So how odd is it that my new investment recommendation below violates one part of my investing methodology, share price? Not so odd when you consider it: the company is under the radar for most investors. Not for long, though. Only one reason I recommend this largely unknown company that offers excellent potential to be a successful, long term portfolio investment...

This post continues on InvestmentPoetry. See you there!
-- David M Gordon / The Deipnosophist

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It’s Sunday Morning in Early November

It's no longer early November, but it is still November, and I will love the poem below just as much no matter the day, month, or season. (I thought to quote this or that snippet as representative of the whole, but the entire poem is epigrammatic... and brief!)

It’s Sunday Morning in Early November

and there are a lot of leaves already.
I could rake and get a head start.
The boy's summer toys need to be put
in the basement. I could clean it out
or fix the broken storm window.
When Eli gets home from Sunday school,
I could take him fishing. I don't fish
but I could learn to. I could show him
how much fun it is. We don't do as much
as we used to do. And my wife, there's
so much I haven't told her lately,
about how quickly my soul is aging,
how it feels like a basement I keep filling
with everything I'm tired of surviving.
I could take a walk with my wife and try
to explain the ghosts I can't stop speaking to.
Or I could read all those books piling up
about the beginning of the end of understanding...
Meanwhile, it's such a beautiful morning,
the changing colors, the hypnotic light.
I could sit by the window watching the leaves,
which seem to know exactly how to fall
from one moment to the next. Or I could lose
everything and have to begin over again.
-- Philip Schultz

See what I mean?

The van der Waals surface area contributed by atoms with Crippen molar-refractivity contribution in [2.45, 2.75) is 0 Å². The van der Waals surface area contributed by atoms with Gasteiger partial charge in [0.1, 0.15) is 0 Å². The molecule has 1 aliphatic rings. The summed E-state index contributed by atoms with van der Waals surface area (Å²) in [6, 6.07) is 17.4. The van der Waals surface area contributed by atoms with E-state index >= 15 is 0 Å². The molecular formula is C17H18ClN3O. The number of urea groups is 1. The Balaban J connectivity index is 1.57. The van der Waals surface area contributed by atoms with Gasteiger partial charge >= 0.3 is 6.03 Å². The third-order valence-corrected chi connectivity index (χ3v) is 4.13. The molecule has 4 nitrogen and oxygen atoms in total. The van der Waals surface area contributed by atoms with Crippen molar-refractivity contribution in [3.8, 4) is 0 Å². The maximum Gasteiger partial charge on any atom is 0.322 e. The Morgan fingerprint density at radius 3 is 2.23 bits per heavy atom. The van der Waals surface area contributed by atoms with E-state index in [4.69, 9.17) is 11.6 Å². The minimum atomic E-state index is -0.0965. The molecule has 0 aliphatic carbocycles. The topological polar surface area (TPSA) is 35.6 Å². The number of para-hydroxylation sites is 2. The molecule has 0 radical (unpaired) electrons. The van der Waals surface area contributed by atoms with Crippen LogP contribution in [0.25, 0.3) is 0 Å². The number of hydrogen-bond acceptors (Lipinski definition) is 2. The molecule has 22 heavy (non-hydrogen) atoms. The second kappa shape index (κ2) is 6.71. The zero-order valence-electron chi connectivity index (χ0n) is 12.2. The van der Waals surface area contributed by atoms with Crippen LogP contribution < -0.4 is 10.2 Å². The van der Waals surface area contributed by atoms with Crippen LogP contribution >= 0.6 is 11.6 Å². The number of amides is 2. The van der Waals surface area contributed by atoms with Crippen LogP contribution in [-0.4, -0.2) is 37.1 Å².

-- David M Gordon / The Deipnosophist

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13 November 2010

Two Important Market Indicators to Watch

Two Important Market Indicators to Watch
Gerald Appel
Marvin Appel, PhD, CEO
Signalert Corporation

Two simple short-term measurements have proved to be effective and reliable indicators of the risks associated with investing in the stock market. Following these indicators isn’t a way to get rich quick. But over time, they can help save you from being too optimistic and getting burned or being too fearful and missing out on potential profits...

·        10-day high-low average: This indicator tracks the number of New York Stock Exchange stocks hitting new 52-week highs in price divided by the total number making new 52-week highs and lows.

Example: If 100 stocks reach their highest prices of the past year and nine hit their lowest, then the high-low average is 92% (100 ÷ 109) -- where we were recently, down from 99% in early 2009.

Why it is useful. You want to be heavily in the stock market whenever this indicator is rising and hits 90% or more. That’s because more and more stocks are participating in the rally, investors are pouring money into the market and it’s gaining strength. However, when the indicator drops below 80%, it’s historically been a good time to reduce your positions.

You can find these figures each day at The Wall Street Journal online market data center (, click on "Markets," "Market Data" then under "US Stocks," click on "New Highs & Lows").

·        VIX: This is the ticker symbol for the Chicago Board Options Exchange Volatility Index, which is a popular measure of how much fear investors have about the future direction of the S&P 500.

When a large number of traders become fearful and sell indiscriminately, VIX levels rise. The index hit an all-time intra-day high of 89.53 on October 24, 2008. When market conditions improve, stock price movements generally become more orderly and the index declines. The end points of market declines are frequently signaled when the index rises to very high levels, perhaps 40 to 45 or more, and then turn down, indicating a reduction in market instability.

Why it is useful: A gradual decline from levels in the 20s or higher down to levels of 20 or below usually indicates a more stable stock market and may be a bullish signal. However, if the VIX declines to very low levels, perhaps 10 to 12, this often is an indication that investors have become too complacent, and it may be a bearish sign for stocks.

Example: The VIX dropped to as low as 10 in 2007, just a few months before the start of the 2008-2009 bear market. Recently, the VIX has been between 18 and 20, which generally indicates a stable market. Investors should get nervous if the VIX drops again to 10 to 12 or rises above 25. You can find the current VIX reading at